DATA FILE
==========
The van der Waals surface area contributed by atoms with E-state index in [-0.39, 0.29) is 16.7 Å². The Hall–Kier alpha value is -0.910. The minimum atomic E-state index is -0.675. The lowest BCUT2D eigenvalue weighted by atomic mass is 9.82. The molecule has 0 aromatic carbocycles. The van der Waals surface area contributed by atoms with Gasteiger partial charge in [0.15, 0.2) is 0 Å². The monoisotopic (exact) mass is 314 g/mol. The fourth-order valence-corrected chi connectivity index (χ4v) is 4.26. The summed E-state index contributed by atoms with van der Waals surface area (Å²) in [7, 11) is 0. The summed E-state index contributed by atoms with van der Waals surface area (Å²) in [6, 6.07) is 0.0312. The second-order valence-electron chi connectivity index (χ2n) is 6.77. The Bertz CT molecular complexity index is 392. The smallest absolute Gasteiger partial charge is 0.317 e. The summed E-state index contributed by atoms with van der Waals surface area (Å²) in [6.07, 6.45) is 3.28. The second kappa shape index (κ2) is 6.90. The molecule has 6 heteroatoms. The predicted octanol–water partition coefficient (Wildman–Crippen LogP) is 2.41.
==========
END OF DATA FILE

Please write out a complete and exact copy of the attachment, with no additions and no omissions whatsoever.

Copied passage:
The van der Waals surface area contributed by atoms with E-state index in [-0.39, 0.29) is 16.7 Å². The Hall–Kier alpha value is -0.910. The minimum atomic E-state index is -0.675. The lowest BCUT2D eigenvalue weighted by atomic mass is 9.82. The molecule has 0 aromatic carbocycles. The van der Waals surface area contributed by atoms with Gasteiger partial charge in [0.15, 0.2) is 0 Å². The monoisotopic (exact) mass is 314 g/mol. The fourth-order valence-corrected chi connectivity index (χ4v) is 4.26. The summed E-state index contributed by atoms with van der Waals surface area (Å²) in [7, 11) is 0. The summed E-state index contributed by atoms with van der Waals surface area (Å²) in [6, 6.07) is 0.0312. The second-order valence-electron chi connectivity index (χ2n) is 6.77. The Bertz CT molecular complexity index is 392. The smallest absolute Gasteiger partial charge is 0.317 e. The summed E-state index contributed by atoms with van der Waals surface area (Å²) in [6.07, 6.45) is 3.28. The second kappa shape index (κ2) is 6.90. The molecule has 6 heteroatoms. The predicted octanol–water partition coefficient (Wildman–Crippen LogP) is 2.41.